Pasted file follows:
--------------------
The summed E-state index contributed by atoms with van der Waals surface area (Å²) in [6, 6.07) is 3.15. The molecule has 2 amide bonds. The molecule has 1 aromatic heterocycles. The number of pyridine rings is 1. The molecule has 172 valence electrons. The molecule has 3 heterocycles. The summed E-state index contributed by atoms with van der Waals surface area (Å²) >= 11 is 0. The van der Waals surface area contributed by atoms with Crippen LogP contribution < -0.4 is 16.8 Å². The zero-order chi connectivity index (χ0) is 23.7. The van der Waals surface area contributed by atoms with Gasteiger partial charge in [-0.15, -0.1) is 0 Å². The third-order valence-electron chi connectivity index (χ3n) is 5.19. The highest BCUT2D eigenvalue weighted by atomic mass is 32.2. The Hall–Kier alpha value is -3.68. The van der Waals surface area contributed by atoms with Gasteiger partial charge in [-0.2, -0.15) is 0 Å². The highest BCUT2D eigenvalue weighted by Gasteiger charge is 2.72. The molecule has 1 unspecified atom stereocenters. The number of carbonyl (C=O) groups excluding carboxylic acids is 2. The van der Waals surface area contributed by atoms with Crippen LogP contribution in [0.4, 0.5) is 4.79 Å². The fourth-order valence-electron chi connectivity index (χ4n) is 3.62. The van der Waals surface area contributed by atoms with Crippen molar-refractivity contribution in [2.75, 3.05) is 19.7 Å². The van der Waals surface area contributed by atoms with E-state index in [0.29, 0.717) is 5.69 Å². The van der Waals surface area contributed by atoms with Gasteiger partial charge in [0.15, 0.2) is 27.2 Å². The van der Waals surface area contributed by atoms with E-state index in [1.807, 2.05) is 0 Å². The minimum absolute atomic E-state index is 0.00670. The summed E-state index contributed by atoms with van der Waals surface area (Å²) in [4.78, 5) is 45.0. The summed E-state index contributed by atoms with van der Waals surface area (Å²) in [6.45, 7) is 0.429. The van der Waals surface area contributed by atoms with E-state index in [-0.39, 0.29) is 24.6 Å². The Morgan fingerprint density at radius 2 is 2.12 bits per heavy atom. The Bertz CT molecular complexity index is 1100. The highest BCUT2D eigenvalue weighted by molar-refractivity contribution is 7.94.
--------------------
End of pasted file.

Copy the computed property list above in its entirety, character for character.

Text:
The summed E-state index contributed by atoms with van der Waals surface area (Å²) in [6, 6.07) is 3.15. The molecule has 2 amide bonds. The molecule has 1 aromatic heterocycles. The number of pyridine rings is 1. The molecule has 172 valence electrons. The molecule has 3 heterocycles. The summed E-state index contributed by atoms with van der Waals surface area (Å²) >= 11 is 0. The van der Waals surface area contributed by atoms with Crippen LogP contribution < -0.4 is 16.8 Å². The zero-order chi connectivity index (χ0) is 23.7. The van der Waals surface area contributed by atoms with Gasteiger partial charge in [-0.15, -0.1) is 0 Å². The third-order valence-electron chi connectivity index (χ3n) is 5.19. The highest BCUT2D eigenvalue weighted by atomic mass is 32.2. The Hall–Kier alpha value is -3.68. The van der Waals surface area contributed by atoms with Gasteiger partial charge in [-0.2, -0.15) is 0 Å². The highest BCUT2D eigenvalue weighted by Gasteiger charge is 2.72. The molecule has 1 unspecified atom stereocenters. The number of carbonyl (C=O) groups excluding carboxylic acids is 2. The van der Waals surface area contributed by atoms with Crippen LogP contribution in [0.4, 0.5) is 4.79 Å². The fourth-order valence-electron chi connectivity index (χ4n) is 3.62. The van der Waals surface area contributed by atoms with Crippen molar-refractivity contribution in [2.75, 3.05) is 19.7 Å². The van der Waals surface area contributed by atoms with E-state index in [0.29, 0.717) is 5.69 Å². The van der Waals surface area contributed by atoms with Gasteiger partial charge in [0.15, 0.2) is 27.2 Å². The van der Waals surface area contributed by atoms with E-state index in [1.807, 2.05) is 0 Å². The minimum absolute atomic E-state index is 0.00670. The summed E-state index contributed by atoms with van der Waals surface area (Å²) in [4.78, 5) is 45.0. The summed E-state index contributed by atoms with van der Waals surface area (Å²) in [6.45, 7) is 0.429. The van der Waals surface area contributed by atoms with E-state index in [-0.39, 0.29) is 24.6 Å². The Morgan fingerprint density at radius 2 is 2.12 bits per heavy atom. The Bertz CT molecular complexity index is 1100. The highest BCUT2D eigenvalue weighted by molar-refractivity contribution is 7.94.